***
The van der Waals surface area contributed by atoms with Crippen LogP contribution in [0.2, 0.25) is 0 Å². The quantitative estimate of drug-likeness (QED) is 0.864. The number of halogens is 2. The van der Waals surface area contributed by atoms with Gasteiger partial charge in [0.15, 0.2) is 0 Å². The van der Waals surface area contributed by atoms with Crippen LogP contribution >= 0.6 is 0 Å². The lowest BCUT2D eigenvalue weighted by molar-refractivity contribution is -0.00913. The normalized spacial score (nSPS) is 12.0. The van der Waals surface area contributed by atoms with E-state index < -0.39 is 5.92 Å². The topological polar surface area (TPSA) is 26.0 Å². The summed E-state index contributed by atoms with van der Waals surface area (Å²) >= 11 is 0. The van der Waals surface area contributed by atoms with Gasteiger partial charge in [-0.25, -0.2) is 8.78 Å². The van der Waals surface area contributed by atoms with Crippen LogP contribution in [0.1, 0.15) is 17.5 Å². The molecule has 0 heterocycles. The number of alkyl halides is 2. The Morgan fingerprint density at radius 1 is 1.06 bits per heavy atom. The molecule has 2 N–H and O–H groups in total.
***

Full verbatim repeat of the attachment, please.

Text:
The van der Waals surface area contributed by atoms with Crippen LogP contribution in [0.2, 0.25) is 0 Å². The quantitative estimate of drug-likeness (QED) is 0.864. The number of halogens is 2. The van der Waals surface area contributed by atoms with Gasteiger partial charge in [0.15, 0.2) is 0 Å². The van der Waals surface area contributed by atoms with Crippen LogP contribution >= 0.6 is 0 Å². The lowest BCUT2D eigenvalue weighted by molar-refractivity contribution is -0.00913. The normalized spacial score (nSPS) is 12.0. The van der Waals surface area contributed by atoms with E-state index < -0.39 is 5.92 Å². The topological polar surface area (TPSA) is 26.0 Å². The summed E-state index contributed by atoms with van der Waals surface area (Å²) >= 11 is 0. The van der Waals surface area contributed by atoms with Gasteiger partial charge in [-0.25, -0.2) is 8.78 Å². The van der Waals surface area contributed by atoms with Crippen LogP contribution in [0.1, 0.15) is 17.5 Å². The molecule has 0 heterocycles. The number of alkyl halides is 2. The Morgan fingerprint density at radius 1 is 1.06 bits per heavy atom. The molecule has 2 N–H and O–H groups in total.